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Pitt Hopkins Syndrome: The Diagnosis That Took 20 Years

Pitt Hopkins Syndrome: The Diagnosis That Took 20 Years

Pitt Hopkins Syndrome: The Diagnosis That Took 20 Years

Topic : Pitt Hopkins Syndrome: The Diagnosis That Took 20 Years

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Newborn TwinsJulie Campbell/Shutterstock

The patients: Katie, 26, and Ella, 24, of Boston, United States*

The symptoms: Late-onset speech and motor-skill delay

The doctor: Dr. David Sweetser, chief of medical genetics and metabolism at the Mass General Hospital for Children

When Katie was born in 1988, everything seemed fine. Her mother, Laura, worried that Katie’s baby babble and motor skills weren’t as advanced at seven months as those of some of her friends’ kids, but the pediatrician reassured her. It wasn’t until Laura was pregnant with her second daughter, Ella, that it became clear that something was amiss. (Learn the things your child’s pediatrician won’t tell you.)

Although bright and happy at one and a half, Katie still hadn’t taken her first steps and only said a few words: “Mama,” “Dada,” “dolly,” “bubbles.” The family’s lives became a blur of trips to various therapists. Laura had undergone an amniocentesis in her first pregnancy, but nothing unusual had surfaced; Ella was subjected to precise tests in utero to look for chromosomal abnormalities. The results were normal.

Ella’s first 12 months were uneventful, but then she, too, showed signs of developmental delay. As time passed, the gap between the girls’ ages and abilities continued to widen. They were referred to an autism specialist, who diagnosed them with an atypical variant; their social interactions and sustained eye contact set them apart from the standard presentation of the disorder. Here are some things you should never say to parents of children with autism.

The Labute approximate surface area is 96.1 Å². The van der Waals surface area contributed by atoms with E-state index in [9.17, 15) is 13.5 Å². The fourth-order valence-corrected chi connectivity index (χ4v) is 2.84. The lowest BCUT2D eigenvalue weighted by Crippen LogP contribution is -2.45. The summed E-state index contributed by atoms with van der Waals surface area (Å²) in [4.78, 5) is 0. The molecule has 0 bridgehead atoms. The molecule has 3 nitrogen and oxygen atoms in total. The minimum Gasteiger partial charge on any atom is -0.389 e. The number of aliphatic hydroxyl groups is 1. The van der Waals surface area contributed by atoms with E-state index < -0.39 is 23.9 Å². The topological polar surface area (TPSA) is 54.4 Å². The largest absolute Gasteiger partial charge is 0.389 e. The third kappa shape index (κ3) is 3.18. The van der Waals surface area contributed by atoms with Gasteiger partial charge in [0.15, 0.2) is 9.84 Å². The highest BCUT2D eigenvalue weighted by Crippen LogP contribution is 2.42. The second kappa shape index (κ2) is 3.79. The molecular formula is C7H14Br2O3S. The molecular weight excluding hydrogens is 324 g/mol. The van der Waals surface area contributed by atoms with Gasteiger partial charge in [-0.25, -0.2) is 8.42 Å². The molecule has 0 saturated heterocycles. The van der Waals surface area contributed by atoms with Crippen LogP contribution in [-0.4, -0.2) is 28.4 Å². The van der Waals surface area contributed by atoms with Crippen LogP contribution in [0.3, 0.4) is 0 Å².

Laura quit her job as a professor to devote her time to caring for her daughters—and finding a definitive diagnosis.

At age six, Katie’s speech began to deteriorate. She lost interest in play and withdrew. Laura was terrified.

To her relief, Katie’s condition stabilized within a year. But over the next decade, developmental pediatricians and six geneticists were consulted. Every few months, the girls underwent different exams. Their blood and urine were analyzed; they had muscle and skin biopsies and were tested for a host of conditions.

The results were all negative. The girls struggled with constipation, urinary tract infections, and insomnia. Katie would periodically hyperventilate, while Ella began having seizures at age 13. Otherwise, their symptoms were fairly identical.

In April 2011, when the sisters were in their early 20s, the family met Dr. David Sweetser, the chief geneticist at the Mass General Hospital for Children, where the girls were being treated. “It was daunting to look at their medical sheets,” he says. “It was a decades-long diagnostic odyssey.”

Sweetser tried a new sequencing test that looks at every gene (all 23,000) and discovered a mutation in a single one (TCF4) that plays a crucial role in brain and nervous system development. This glitch causes Pitt-Hopkins syndrome, a disorder discovered in 2007 that’s only been identified in about 350 people worldwide.

At last, the family’s quest for an answer was over. A Pitt-Hopkins diagnosis often comes as a relief, says Sweetser, because it’s typically a random genetic mutation that’s unique to the child and not detected in the parents. (Because Katie and Ella share an identical mutation, one parent also carries the gene in a small subset of egg or sperm cells.)

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